Carolina Reid and nine other volunteers waited to participate in a clinical study for a brand-new, experimental malaria vaccine one morning in Seattle.
Reid was next to go. She placed her arm over a cardboard box that contained 200 mosquitoes and was wrapped in mesh, which prevents them from escaping but still permits bites. She remembers it as “literally a Chinese food takeaway container.” The scientist then draped a dark cloth over her arm since nighttime is when mosquitoes like to bite.
The feeding frenzy then started.
Reid claims, “My entire forearm swelled and blistered.” “My family was laughing and asking you why you were doing this to yourself?” She also did it repeatedly. Five times she did it.
You could be thinking, “Surely this is a joke,”
Yet it isn’t. Dr. Sean Murphy, a physician and scientist at the University of Washington in Seattle, is the primary author of a report published on August 24 in Science Translational Medicine that describes the vaccination trials. He says, “We use the mosquitoes like they’re 1,000 miniature flying syringes.”
The parasitic insects transmit live Plasmodium parasites that cause malaria but are genetically altered to not infect humans. In order to be ready to combat the true parasite, the body continues to produce antibodies against the weak parasite.
To be clear, Murphy has no intention of immunizing countless numbers of people via mosquitoes. Although it is uncommon, mosquitoes have occasionally been employed to deliver malaria vaccinations for clinical studies.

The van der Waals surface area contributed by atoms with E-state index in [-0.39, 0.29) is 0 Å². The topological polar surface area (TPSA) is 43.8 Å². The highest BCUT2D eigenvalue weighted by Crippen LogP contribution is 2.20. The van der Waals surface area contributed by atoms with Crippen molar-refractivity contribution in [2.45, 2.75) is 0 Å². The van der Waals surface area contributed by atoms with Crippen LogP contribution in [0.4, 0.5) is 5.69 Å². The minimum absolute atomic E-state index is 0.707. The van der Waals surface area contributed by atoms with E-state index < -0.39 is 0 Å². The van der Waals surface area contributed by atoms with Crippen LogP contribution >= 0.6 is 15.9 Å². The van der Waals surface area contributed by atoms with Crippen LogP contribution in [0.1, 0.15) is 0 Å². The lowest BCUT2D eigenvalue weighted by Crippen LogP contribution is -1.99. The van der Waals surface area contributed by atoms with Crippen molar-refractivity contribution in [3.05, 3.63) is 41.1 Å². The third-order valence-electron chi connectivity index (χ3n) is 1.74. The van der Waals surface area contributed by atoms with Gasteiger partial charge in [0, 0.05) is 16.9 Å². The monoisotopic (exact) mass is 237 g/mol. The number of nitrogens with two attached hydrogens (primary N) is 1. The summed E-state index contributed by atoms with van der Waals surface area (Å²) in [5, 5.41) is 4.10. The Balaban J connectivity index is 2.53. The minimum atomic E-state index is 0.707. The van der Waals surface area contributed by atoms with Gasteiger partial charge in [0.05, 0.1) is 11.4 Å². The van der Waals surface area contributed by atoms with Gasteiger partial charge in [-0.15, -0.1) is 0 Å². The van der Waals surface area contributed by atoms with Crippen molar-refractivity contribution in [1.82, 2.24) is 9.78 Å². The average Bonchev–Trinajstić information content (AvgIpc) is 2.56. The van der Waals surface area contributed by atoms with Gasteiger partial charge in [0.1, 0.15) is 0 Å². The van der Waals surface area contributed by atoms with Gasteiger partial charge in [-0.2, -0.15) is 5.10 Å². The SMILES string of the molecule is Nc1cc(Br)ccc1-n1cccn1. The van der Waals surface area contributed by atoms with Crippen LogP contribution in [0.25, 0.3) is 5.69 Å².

Because it is expensive and time-consuming to design a formulation of a parasite that can be administered with a needle, he and his colleagues chose this course of action. It makes logical to utilize mosquitoes for delivery at this proof-of-concept stage, or early stage trials, because the parasites develop inside of them.
According to Dr. Kirsten Lyke, a doctor and vaccine researcher at the University of Maryland School of Medicine who was not involved in the trial, “They went old school with this one.” Everything old may be made new again.
For the creation of vaccines, she deems the use of a genetically altered living parasite “a huge game changer.”
Of course, this particular vaccination is not yet suitable for widespread use. However, the tiny research with 26 people did demonstrate that some subjects were temporarily shielded against malaria by the modified parasites.
The RTS,S vaccine developed by pharmaceutical company GlaxoSmithKline, according to Murphy, was the world’s first malaria vaccine and might eventually be significantly outperformed by this strategy. It was authorized by the World Health Organization last year, but only has a 30–40% effectiveness rate.
Malaria and mosquitoes have a negative association.
Reid joined the trial in 2018, searching for employment. She claims that the $4,100 reward for participation was what initially drew her attention. She discovered a new reason, though, after speaking with friends who had fallen ill with malaria. She claimed that although the money was still wonderful, at that time it was more about taking part in significant study than it was about the money.